When the Cubs traded for Tony Kemp two weeks ago, one of the main areas of his game they pointed to was his ability to put the ball in play.
But he can only do so much when he's getting pitches called on him like the one during Tuesday night's loss in Philadelphia.
With a runner on first base and the Cubs trailing by 2 runs, Kemp worked the count to 1-2 before staring at a pitch that seemed clearly high and outside...
...Except home plate umpire Marty Foster had other ideas:
We're not sure what a strike is anymore.... pic.twitter.com/hFzbSybU50— Cubs Talk (@NBCSCubs) August 14, 2019
Yes, that was a fastball, so it's not like it had major break like a curveball or slider.
Here's another angle:
🤖— Rob Friedman (@PitchingNinja) August 14, 2019
WTF is that call? pic.twitter.com/cYIEqvpeeE
And here's a still shot of Kemp's reaction and how far out of the zone the ball was when it crossed the plate:
That pitch is called a strike exactly...never:
According to @ESPNStatsInfo the strike 3 call on Kemp in the 9th inning had a 0.00 percent chance of being called a strike. (Based on history of that pitch)— Jesse Rogers (@ESPNChiCubs) August 14, 2019
Who knows how the inning would've played out if that pitch wasn't called a strike, but it certainly took an out away from the Cubs while they attempted to mount a rally in the ninth against Phillies closer Hector Neris. The game ended a couple batters later when Jason Heyward grounded out with a pair of runners on base.
At the end of the day, the Cubs didn't lose because of the umpire — they finished with only 2 runs on 5 hits and allowed a run off an error when second baseman Ian Happ dropped a routine popup.
But Foster's call will go down as just another chapter in the wackiness and tough breaks that follow the Cubs wherever they go on the road, running their record away from Wrigley Field to 23-36.Click here to download the new MyTeams App by NBC Sports! Receive comprehensive coverage of your teams and stream
The Cubs bullpen is going to look a whole lot different this season.
Gone are the reliable Steve Cishek (signed with White Sox) and Brandon Kintzler (reportedly signed with Marlins). Pedro Strop remains a free agent, though a recent report said the race to sign him is down to the Marlins and Rangers.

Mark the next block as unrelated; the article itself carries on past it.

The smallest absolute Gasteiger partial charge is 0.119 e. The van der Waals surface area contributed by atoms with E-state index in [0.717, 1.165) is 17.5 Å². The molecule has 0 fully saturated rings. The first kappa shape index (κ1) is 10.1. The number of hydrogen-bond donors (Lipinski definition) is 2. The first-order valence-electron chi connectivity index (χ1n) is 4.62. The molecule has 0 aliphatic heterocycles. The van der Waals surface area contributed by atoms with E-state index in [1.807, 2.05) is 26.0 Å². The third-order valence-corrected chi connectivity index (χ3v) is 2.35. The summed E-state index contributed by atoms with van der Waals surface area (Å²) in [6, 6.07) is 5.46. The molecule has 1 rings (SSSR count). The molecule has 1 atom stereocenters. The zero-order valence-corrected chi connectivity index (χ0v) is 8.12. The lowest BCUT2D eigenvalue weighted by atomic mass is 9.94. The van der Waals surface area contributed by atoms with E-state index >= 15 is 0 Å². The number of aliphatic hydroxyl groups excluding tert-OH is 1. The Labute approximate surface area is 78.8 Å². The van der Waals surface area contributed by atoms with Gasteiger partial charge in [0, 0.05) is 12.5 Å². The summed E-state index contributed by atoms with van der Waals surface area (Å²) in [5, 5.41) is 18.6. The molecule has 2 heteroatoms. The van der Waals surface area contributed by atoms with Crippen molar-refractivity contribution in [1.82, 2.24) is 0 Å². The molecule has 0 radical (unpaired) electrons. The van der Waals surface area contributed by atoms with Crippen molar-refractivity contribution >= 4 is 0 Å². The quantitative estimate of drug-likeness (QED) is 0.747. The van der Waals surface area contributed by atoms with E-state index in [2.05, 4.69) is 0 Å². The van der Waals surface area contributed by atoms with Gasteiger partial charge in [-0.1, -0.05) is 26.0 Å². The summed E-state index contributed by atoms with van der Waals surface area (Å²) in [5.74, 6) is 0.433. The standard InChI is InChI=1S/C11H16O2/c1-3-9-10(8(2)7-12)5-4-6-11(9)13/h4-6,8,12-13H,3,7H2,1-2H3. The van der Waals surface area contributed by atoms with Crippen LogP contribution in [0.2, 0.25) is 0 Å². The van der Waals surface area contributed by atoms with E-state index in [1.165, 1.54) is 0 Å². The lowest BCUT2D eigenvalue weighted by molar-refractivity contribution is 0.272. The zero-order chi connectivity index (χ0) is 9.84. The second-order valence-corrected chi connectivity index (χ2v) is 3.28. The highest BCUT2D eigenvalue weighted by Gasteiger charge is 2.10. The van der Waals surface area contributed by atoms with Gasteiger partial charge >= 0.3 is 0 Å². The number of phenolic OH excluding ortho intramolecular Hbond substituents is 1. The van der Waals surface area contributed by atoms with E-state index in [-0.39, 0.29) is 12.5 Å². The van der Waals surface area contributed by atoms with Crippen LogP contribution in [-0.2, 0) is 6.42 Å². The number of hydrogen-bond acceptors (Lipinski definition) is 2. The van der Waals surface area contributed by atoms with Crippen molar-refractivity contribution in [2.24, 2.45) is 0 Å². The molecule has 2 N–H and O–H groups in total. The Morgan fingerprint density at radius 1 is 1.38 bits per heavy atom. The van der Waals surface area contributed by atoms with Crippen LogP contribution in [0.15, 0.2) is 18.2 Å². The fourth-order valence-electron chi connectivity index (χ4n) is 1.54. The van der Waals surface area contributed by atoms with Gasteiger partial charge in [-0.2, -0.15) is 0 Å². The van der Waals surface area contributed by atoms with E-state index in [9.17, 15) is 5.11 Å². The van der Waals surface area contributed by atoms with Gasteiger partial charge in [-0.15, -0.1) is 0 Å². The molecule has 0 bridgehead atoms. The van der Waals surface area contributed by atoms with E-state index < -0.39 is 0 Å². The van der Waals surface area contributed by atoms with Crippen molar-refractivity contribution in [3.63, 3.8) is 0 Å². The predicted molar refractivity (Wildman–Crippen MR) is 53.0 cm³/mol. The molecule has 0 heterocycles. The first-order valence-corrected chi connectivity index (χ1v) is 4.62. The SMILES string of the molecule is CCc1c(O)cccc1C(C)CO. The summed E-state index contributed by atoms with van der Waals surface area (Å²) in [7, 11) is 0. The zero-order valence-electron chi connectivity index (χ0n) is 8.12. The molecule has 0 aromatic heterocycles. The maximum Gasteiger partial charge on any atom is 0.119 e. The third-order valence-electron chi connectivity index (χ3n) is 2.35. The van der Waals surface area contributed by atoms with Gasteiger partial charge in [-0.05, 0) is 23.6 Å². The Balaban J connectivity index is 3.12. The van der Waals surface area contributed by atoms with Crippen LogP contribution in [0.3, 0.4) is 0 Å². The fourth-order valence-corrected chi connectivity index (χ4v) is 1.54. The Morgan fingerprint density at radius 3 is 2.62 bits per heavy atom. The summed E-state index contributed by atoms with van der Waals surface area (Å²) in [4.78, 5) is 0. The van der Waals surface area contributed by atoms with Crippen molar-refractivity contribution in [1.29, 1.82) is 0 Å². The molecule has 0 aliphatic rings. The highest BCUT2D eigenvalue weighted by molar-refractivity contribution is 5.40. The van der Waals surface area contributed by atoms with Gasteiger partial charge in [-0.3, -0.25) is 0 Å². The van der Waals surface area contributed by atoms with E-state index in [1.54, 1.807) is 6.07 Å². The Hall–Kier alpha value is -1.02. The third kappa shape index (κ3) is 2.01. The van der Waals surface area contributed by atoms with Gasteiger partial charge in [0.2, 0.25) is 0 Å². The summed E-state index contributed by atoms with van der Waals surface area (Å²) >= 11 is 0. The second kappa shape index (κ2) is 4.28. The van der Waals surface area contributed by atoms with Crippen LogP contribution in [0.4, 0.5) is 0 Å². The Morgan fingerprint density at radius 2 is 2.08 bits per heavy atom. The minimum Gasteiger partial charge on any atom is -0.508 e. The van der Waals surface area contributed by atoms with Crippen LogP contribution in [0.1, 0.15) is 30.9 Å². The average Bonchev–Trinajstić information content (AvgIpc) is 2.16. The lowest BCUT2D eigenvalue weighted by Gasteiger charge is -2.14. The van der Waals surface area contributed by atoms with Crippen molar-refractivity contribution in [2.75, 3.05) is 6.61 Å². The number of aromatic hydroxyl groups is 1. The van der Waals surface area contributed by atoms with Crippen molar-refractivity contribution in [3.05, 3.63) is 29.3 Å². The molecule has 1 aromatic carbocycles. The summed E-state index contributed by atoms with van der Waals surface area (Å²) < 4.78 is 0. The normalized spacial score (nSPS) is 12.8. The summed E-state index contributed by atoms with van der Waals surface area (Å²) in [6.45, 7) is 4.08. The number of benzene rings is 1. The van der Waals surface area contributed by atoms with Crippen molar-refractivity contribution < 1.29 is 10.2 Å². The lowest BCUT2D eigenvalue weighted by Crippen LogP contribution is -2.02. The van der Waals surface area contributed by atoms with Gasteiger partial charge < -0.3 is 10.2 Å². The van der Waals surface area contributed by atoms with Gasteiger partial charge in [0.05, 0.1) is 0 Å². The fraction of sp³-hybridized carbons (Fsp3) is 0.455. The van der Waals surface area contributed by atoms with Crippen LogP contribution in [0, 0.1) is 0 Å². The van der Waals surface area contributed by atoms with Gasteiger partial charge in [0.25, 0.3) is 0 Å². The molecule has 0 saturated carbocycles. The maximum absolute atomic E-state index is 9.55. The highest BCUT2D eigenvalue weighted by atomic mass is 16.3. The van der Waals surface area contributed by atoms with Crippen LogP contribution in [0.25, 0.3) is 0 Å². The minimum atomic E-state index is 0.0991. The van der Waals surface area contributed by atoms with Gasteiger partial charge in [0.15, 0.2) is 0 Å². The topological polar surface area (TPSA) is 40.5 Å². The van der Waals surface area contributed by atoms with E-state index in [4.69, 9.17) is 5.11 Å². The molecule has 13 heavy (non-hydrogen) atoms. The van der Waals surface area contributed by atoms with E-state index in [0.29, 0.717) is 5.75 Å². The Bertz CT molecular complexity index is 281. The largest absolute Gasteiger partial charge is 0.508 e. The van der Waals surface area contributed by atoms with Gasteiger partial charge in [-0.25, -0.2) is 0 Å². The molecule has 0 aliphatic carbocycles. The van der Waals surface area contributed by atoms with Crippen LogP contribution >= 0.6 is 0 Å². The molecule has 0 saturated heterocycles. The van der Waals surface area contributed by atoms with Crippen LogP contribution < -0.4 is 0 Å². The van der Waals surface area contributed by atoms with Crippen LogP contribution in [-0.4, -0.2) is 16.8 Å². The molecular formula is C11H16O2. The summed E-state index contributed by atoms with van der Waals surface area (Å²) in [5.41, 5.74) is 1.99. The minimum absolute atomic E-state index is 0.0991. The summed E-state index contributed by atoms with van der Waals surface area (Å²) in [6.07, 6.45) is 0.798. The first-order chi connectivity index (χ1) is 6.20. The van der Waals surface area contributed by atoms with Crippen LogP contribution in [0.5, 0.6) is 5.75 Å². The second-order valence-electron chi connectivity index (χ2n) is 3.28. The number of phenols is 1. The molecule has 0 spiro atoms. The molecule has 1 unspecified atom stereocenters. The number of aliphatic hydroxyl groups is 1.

Assuming Strop doesn’t return, the Cubs will have lost three of their four most frequently used relievers from 2019. Replacing the trio will be no small task, considering a bulk of their appearances came in late-inning, high-leverage spots.
Cishek and Kintzler didn’t sign back-breaking deals (one-year, $6 million; reported one-year, $3.25 million), but the luxury tax has been a factor in the Cubs offseason. They aren’t in a position to commit big money to top-of-the-market arms and have instead been stockpiling low-cost relievers with upside.
“It’s become such an unbelievably important and difficult part of our job,” general manager Jed Hoyer said at Cubs Convention of assembling a bullpen. “It wasn’t that long ago that we’d go into a season and our goal would be ‘Hey, can we get a thousand innings out of our starting pitching staff?’ You think about your five starters, if you could get some combination of close to a thousand innings, that was always a goal, out of roughly 1,400 innings.
“And now, that’s gone away. You realize to get through a season, it's not a matter of going up on a whiteboard and writing up your eight relievers. It's a matter of [needing] 15, 20, 25 good relievers over the course of the summer to really get through it.
"You've got to take a lot of chances. There's no more volatile aspect of the game than the bullpen, and that's league wide. You’ve got to constantly take chances on guys and realize that sometimes, what appears to be a guy that’s struggling may just be simply a bad seven innings or bad 10 innings.”
Volatility was a main theme of the Cubs bullpen in 2019. Strop is one of the best relievers in team history, but early season hamstring injuries impacted his performance — a 4.97 ERA and 1.27 WHIP were the worst figures of his Cubs career. Strop finished the season strong (2.00 ERA in September), though he was largely a low-leverage option by season’s end.
Meanwhile, the additions of Kyle Ryan and Rowan Wick last offseason didn’t make waves among the fanbase. The former signed a major league deal after a solid 2018 season with Triple-A Iowa, and the Cubs acquired the latter in a low-key November trade. Both emerged as key contributors in 2019.
“Rowan Wick was a good example,” Hoyer said. “When we traded for him and we got him into the pitch lab and we improved his curveball, I think that had an enormous impact on his year last year. Brad Wieck, we traded for and immediately made some adjustments. Our pro scouting staff does a good job with that.”
Ryan and Wick are two of only three locks for the Opening Day bullpen, along with closer Craig Kimbrel. Wieck, acquired at the trade deadline for Carl Edwards Jr., is potentially another. That leaves five, maybe four spots up for grabs in what will be an open competition in spring training. Incumbent options include:
-Duane Underwood Jr.
-Brandon Morrow (reportedly re-signed on a minor-league deal)